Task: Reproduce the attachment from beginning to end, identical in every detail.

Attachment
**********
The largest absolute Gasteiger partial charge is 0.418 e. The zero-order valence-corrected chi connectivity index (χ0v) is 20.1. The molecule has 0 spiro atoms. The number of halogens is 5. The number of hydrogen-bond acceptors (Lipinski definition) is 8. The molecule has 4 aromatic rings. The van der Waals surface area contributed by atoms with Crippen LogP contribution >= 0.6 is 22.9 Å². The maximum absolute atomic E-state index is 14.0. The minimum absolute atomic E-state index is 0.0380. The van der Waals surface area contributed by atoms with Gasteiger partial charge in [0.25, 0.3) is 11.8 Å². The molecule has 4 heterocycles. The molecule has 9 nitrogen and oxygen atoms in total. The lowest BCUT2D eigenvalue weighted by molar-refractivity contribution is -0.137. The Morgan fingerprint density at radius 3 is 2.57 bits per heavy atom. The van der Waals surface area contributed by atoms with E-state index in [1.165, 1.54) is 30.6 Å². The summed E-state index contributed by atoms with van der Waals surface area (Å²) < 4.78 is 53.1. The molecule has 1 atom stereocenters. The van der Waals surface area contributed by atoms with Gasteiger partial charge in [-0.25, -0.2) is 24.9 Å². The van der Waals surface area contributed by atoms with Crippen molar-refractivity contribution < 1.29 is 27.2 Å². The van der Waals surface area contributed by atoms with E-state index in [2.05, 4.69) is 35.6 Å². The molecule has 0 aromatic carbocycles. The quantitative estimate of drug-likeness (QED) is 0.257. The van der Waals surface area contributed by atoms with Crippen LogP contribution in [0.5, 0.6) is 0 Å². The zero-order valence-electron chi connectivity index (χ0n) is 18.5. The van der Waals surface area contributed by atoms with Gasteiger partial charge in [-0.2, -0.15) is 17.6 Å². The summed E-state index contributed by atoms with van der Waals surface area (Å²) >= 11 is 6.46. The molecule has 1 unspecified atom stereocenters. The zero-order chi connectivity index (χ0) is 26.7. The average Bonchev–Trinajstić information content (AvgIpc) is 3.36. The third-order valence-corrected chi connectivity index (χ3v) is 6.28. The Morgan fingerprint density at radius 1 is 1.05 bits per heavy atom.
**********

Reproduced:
The largest absolute Gasteiger partial charge is 0.418 e. The zero-order valence-corrected chi connectivity index (χ0v) is 20.1. The molecule has 0 spiro atoms. The number of halogens is 5. The number of hydrogen-bond acceptors (Lipinski definition) is 8. The molecule has 4 aromatic rings. The van der Waals surface area contributed by atoms with Crippen LogP contribution >= 0.6 is 22.9 Å². The maximum absolute atomic E-state index is 14.0. The minimum absolute atomic E-state index is 0.0380. The van der Waals surface area contributed by atoms with Gasteiger partial charge in [0.25, 0.3) is 11.8 Å². The molecule has 4 heterocycles. The molecule has 9 nitrogen and oxygen atoms in total. The lowest BCUT2D eigenvalue weighted by molar-refractivity contribution is -0.137. The Morgan fingerprint density at radius 3 is 2.57 bits per heavy atom. The van der Waals surface area contributed by atoms with E-state index in [1.165, 1.54) is 30.6 Å². The summed E-state index contributed by atoms with van der Waals surface area (Å²) < 4.78 is 53.1. The molecule has 1 atom stereocenters. The van der Waals surface area contributed by atoms with Gasteiger partial charge in [-0.25, -0.2) is 24.9 Å². The van der Waals surface area contributed by atoms with Crippen molar-refractivity contribution < 1.29 is 27.2 Å². The van der Waals surface area contributed by atoms with E-state index in [2.05, 4.69) is 35.6 Å². The molecule has 0 aromatic carbocycles. The quantitative estimate of drug-likeness (QED) is 0.257. The van der Waals surface area contributed by atoms with Crippen LogP contribution in [0.5, 0.6) is 0 Å². The zero-order valence-electron chi connectivity index (χ0n) is 18.5. The van der Waals surface area contributed by atoms with Gasteiger partial charge in [-0.2, -0.15) is 17.6 Å². The summed E-state index contributed by atoms with van der Waals surface area (Å²) >= 11 is 6.46. The molecule has 1 unspecified atom stereocenters. The zero-order chi connectivity index (χ0) is 26.7. The average Bonchev–Trinajstić information content (AvgIpc) is 3.36. The third-order valence-corrected chi connectivity index (χ3v) is 6.28. The Morgan fingerprint density at radius 1 is 1.05 bits per heavy atom.